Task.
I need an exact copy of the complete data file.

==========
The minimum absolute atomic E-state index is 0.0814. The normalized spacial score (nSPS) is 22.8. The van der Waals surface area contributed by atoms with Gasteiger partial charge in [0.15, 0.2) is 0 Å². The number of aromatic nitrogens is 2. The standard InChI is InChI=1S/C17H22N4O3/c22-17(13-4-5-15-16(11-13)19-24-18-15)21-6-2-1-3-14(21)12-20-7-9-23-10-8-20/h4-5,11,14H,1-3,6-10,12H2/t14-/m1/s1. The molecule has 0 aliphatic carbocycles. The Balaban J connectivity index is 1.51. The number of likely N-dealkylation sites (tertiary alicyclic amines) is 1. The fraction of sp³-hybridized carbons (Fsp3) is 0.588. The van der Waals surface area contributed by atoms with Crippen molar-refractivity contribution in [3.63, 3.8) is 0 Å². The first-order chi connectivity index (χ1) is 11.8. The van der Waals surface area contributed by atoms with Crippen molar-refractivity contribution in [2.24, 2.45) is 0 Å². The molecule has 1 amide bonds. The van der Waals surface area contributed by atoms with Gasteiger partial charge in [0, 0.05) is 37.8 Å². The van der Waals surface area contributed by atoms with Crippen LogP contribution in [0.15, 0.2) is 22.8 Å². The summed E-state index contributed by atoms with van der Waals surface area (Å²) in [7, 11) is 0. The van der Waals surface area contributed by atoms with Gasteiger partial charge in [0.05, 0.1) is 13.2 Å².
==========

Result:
The minimum absolute atomic E-state index is 0.0814. The normalized spacial score (nSPS) is 22.8. The van der Waals surface area contributed by atoms with Gasteiger partial charge in [0.15, 0.2) is 0 Å². The number of aromatic nitrogens is 2. The standard InChI is InChI=1S/C17H22N4O3/c22-17(13-4-5-15-16(11-13)19-24-18-15)21-6-2-1-3-14(21)12-20-7-9-23-10-8-20/h4-5,11,14H,1-3,6-10,12H2/t14-/m1/s1. The molecule has 0 aliphatic carbocycles. The Balaban J connectivity index is 1.51. The number of likely N-dealkylation sites (tertiary alicyclic amines) is 1. The fraction of sp³-hybridized carbons (Fsp3) is 0.588. The van der Waals surface area contributed by atoms with Crippen molar-refractivity contribution in [3.63, 3.8) is 0 Å². The first-order chi connectivity index (χ1) is 11.8. The van der Waals surface area contributed by atoms with Crippen molar-refractivity contribution in [2.24, 2.45) is 0 Å². The molecule has 1 amide bonds. The van der Waals surface area contributed by atoms with Gasteiger partial charge in [0, 0.05) is 37.8 Å². The van der Waals surface area contributed by atoms with Crippen LogP contribution in [0.15, 0.2) is 22.8 Å². The summed E-state index contributed by atoms with van der Waals surface area (Å²) in [7, 11) is 0. The van der Waals surface area contributed by atoms with Gasteiger partial charge in [0.05, 0.1) is 13.2 Å².